Always feel like a beginner

“I am tired of being a beginner.”

I hear that comment from my students all of the time. I get it. They want to be able to play songs, master barre chords and play face-melting solos. They want to feel like they’ve arrived at a skill level beyond what they define as “beginner.” They’ve labeled their current skill level as “beginner,” as if it is a dirty word, and practice hard to get out of that phase of their guitar playing. I understand what they’re feeling. We all want to get better.

But they’re missing one key point: great guitar players always feel like beginners.

Yes. Great guitar players feel like beginners everyday of their lives. That’s because as soon as they’ve mastered a new song or technique, they immediately set the bar a little higher. They set their sights on a new goal and begin working towards it with study and practice.

During that period of study and practice, that great guitar player is a “beginner” again. But it’s not such a dirty word. In fact, being a beginner is a great place to be, thanks to nature’s favorite motivational treat: dopamine. Let me explain.

I love anything sweet. Cookies, candy, ice cream – you name it. If it is sweet, I like it. Not just because sweets taste good, but also because my brain releases a bit of dopamine  that subconsciously makes me feel better. See, dopamine is like a stamp of approval that my brain gives to things that have been pleasurable to me in the past. It’s my brain’s way of encouraging me to do things that make me happy. So every time I see that candy bar at the check-out line, I remember that good feeling and I’m inclined to break me off a piece of that Kit Kat bar.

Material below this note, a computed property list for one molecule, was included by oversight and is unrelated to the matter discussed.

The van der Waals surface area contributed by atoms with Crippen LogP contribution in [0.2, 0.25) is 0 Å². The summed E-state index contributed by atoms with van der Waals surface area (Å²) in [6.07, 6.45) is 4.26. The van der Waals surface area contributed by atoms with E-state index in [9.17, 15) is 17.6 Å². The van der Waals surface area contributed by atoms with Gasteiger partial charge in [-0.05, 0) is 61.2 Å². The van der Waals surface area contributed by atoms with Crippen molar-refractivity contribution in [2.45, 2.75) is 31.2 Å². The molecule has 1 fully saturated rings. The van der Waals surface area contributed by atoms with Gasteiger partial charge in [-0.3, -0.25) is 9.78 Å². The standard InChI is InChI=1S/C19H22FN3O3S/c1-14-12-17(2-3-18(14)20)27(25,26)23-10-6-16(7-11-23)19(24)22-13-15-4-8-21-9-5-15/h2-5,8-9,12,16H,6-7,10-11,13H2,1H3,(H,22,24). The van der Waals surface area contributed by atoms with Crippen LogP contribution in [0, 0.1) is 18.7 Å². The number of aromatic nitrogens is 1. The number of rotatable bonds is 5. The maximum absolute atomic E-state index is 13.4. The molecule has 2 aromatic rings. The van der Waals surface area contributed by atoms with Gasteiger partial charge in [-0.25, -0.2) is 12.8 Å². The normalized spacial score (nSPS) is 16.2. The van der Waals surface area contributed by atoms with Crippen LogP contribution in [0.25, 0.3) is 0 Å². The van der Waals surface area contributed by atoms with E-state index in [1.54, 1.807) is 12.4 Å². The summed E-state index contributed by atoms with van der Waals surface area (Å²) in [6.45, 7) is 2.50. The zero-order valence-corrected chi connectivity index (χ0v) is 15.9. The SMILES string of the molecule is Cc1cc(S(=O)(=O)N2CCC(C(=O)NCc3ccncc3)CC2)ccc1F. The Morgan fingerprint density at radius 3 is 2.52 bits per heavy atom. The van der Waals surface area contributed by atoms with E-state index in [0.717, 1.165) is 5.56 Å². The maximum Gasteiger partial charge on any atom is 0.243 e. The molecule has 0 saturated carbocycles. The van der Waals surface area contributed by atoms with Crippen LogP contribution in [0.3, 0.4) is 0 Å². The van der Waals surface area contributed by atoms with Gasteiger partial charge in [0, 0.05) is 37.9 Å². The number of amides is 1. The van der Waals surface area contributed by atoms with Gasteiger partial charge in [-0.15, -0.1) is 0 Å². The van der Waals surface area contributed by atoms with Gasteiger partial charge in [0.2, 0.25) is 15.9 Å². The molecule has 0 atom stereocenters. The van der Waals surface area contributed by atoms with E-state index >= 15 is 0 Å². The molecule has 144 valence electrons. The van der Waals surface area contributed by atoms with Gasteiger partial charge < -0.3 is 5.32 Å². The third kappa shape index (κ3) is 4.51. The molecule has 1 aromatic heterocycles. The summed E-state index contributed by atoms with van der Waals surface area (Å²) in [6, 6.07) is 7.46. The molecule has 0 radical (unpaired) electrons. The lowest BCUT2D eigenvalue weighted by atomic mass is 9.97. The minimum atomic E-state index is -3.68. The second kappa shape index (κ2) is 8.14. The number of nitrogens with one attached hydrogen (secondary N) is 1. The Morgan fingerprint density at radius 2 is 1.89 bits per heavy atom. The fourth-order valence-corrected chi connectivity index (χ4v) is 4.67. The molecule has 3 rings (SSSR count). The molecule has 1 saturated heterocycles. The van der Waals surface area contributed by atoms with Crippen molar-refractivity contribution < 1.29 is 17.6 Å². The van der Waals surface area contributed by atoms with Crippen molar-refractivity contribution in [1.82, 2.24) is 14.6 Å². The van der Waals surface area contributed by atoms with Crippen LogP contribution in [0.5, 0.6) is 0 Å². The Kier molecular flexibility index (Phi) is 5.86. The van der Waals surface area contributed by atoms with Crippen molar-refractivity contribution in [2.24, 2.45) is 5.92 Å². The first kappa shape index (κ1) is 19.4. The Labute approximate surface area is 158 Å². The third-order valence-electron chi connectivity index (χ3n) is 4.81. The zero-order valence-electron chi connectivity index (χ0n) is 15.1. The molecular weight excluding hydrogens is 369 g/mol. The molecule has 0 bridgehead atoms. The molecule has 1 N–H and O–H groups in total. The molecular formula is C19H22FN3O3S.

Our brains respond the same way to laughter, music, romance, winning, and, you guessed it, learning something new. When we learn something new, we get a kick of dopamine and feel better.

Great guitar players are career learners. They are addicted to the feeling of making progress, of learning. Its a double-bonus: they feel good in the moment and they are better players in the long run.

So, the next time you long for a time when you are no longer a “beginner,” remember that the day you become content with your skill level is the day the fun stops. No more cookies for you.

For more information about me and the guitar lessons that I give in and around Baltimore, visit

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